The outcry over the first series of political commercials for President George W. Bush was swift and heartfelt. Using images of victims of the 9/11 attacks and firefighters responding to the emergency at the World Trade Center, the ads trumpeted President Bush’s “steady” leadership. Families of the victims and representatives of the firefighters charged that the White House is using 9/11 to advance a political agenda. Former New York mayor Rudy Giuliani tried to deflect this criticism by emphasizing that Bush’s leadership has been steady. But the commercials themselves beg the question: What did President Bush do on 9/11? Giuliani himself framed the Bush question this way: “His leadership on that day is central to his record.”
Over the weekend that followed initial broadcast of the Bush campaign commercials both sides took positions on the appropriateness of their content. Democrats protested the imagery. President Bush, who in January 2002, when seeking an extra budget appropriation for his war on terrorism, had told congressional leaders, “I have no ambition whatsoever to use this as a political issue,” backed away from that undertaking. From his Crawford, Texas, ranch on March 6 Bush declared, “I will continue to speak about the effects of 9/11 on our country and my presidency.” Echoing Rudy Giuliani, Bush added, “how this administration handled that day, as well as the war on terror, is worthy of discussion.”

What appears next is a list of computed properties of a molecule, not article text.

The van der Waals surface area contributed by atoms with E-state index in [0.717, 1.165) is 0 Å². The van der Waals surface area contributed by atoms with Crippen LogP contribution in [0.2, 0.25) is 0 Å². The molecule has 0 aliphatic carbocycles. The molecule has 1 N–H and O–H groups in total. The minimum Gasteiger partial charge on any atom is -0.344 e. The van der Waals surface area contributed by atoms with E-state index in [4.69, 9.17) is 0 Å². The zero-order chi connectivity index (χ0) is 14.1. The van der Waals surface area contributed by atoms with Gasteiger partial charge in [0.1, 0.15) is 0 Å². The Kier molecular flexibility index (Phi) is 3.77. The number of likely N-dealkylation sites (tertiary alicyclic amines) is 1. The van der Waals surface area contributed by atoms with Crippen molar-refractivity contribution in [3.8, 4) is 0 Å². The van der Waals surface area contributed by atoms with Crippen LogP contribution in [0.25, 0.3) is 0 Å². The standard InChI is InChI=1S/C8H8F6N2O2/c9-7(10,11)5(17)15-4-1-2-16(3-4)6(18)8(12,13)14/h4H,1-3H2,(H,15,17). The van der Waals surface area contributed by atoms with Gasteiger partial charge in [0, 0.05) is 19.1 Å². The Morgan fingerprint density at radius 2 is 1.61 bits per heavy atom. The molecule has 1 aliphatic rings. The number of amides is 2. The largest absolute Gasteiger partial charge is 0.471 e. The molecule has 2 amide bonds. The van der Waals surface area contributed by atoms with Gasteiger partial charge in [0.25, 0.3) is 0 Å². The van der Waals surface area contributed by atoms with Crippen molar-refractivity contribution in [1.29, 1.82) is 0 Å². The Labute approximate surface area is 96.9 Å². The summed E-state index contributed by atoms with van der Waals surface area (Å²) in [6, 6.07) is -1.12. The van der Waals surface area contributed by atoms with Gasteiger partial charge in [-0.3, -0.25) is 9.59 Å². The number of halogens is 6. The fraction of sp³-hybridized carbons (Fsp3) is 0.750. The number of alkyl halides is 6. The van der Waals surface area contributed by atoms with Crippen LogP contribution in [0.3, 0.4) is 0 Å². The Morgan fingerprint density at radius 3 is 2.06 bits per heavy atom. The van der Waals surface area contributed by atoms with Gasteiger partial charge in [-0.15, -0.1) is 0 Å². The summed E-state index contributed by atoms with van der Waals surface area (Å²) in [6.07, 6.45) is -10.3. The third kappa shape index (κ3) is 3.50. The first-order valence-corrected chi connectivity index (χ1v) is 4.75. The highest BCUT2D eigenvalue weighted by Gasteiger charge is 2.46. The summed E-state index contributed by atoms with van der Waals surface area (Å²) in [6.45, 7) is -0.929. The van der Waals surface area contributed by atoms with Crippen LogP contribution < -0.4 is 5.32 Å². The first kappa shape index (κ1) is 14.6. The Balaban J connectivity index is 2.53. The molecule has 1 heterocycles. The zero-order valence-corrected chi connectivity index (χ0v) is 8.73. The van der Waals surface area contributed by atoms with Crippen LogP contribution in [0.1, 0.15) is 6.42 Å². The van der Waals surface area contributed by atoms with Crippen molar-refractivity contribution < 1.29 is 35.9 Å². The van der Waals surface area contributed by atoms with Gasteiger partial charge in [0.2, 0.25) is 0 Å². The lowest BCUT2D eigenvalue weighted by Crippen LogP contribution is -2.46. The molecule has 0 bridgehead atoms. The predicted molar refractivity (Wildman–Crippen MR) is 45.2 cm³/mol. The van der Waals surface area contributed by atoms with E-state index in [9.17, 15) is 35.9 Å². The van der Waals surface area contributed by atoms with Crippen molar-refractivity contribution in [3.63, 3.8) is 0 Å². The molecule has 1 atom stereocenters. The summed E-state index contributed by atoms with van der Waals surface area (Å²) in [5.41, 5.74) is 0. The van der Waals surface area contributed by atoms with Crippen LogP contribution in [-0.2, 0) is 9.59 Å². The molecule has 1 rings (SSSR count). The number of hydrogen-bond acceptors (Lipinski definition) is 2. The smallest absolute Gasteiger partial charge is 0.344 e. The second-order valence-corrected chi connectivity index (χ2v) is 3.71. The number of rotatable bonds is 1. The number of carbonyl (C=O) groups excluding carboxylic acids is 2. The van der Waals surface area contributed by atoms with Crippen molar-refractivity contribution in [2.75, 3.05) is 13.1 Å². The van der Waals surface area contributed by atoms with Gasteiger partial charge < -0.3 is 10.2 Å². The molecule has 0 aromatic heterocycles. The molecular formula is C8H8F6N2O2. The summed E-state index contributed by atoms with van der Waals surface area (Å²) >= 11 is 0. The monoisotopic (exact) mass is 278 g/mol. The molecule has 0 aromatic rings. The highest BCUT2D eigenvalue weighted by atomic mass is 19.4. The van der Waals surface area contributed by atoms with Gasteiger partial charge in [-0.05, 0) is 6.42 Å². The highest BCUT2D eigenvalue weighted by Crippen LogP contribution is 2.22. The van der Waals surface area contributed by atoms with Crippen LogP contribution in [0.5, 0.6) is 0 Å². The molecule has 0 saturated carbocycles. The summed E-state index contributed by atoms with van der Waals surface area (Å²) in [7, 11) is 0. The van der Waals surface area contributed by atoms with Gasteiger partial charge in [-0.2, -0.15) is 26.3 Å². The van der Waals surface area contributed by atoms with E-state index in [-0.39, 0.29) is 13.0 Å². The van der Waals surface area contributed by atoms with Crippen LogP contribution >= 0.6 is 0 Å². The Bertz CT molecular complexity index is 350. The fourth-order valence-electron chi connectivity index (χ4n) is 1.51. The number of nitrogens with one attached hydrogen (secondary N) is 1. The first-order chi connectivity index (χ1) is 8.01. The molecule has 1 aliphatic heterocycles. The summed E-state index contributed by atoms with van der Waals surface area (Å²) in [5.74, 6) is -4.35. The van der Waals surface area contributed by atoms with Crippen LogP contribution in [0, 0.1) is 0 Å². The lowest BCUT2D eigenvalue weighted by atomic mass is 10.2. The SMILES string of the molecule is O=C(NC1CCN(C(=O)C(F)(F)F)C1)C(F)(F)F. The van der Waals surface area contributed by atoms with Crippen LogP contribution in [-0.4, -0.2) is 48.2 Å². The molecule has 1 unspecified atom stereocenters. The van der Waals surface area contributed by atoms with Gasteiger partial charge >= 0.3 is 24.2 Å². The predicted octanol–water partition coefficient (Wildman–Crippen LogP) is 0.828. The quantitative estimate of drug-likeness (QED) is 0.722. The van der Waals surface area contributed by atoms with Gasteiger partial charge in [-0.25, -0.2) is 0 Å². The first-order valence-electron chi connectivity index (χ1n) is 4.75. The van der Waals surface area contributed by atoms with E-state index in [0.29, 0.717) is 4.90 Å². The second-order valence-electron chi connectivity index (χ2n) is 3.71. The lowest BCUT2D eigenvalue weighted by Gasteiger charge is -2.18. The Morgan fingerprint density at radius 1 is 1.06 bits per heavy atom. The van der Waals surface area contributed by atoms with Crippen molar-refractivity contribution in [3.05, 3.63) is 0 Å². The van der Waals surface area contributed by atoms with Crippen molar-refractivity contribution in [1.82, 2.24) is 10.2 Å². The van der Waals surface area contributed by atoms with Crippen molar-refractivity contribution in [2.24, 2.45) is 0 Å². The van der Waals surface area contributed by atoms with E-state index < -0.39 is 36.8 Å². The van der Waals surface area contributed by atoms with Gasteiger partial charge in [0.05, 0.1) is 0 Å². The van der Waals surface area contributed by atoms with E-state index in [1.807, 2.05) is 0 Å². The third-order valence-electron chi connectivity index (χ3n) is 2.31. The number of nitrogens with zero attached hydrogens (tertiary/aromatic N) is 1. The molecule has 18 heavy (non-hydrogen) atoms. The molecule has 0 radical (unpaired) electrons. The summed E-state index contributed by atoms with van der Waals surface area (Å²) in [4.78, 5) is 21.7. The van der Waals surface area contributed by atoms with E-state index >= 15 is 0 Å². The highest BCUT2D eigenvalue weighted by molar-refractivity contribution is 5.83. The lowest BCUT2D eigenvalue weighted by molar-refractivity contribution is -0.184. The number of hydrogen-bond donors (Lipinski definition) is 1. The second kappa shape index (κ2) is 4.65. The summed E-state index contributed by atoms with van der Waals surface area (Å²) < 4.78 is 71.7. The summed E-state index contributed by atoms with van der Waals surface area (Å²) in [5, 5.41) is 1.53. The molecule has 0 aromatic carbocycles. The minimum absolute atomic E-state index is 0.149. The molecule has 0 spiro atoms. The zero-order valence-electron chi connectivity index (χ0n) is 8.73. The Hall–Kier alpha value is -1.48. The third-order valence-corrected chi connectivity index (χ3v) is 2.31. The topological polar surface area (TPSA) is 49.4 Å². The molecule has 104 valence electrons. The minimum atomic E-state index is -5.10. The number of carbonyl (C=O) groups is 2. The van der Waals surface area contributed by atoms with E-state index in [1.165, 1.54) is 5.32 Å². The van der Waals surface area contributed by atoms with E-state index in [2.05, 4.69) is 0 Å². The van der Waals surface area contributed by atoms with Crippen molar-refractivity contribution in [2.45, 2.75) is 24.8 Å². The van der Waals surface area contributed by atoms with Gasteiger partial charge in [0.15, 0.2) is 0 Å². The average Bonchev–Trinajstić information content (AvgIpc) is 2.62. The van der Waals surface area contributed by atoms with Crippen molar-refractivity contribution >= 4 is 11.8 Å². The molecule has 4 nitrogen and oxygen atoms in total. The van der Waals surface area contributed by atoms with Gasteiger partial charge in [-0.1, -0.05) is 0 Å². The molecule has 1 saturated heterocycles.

A leader marches to the sound of the guns. George Washington, Robert E. Lee or Napoleon would have done that. Rudy Giuliani did do that. After the first plane struck the Twin Towers, he went immediately to the World Trade Center and helped supervise emergency efforts there. But what exactly did George W. Bush do?
The short answer is, “he stayed the hell away from New York and Washington.” My question is, was it because he was physically afraid, or was it because he couldn’t handle the sudden responsibility of dealing with something of that magnitude?
For another perspective on that day, check this out.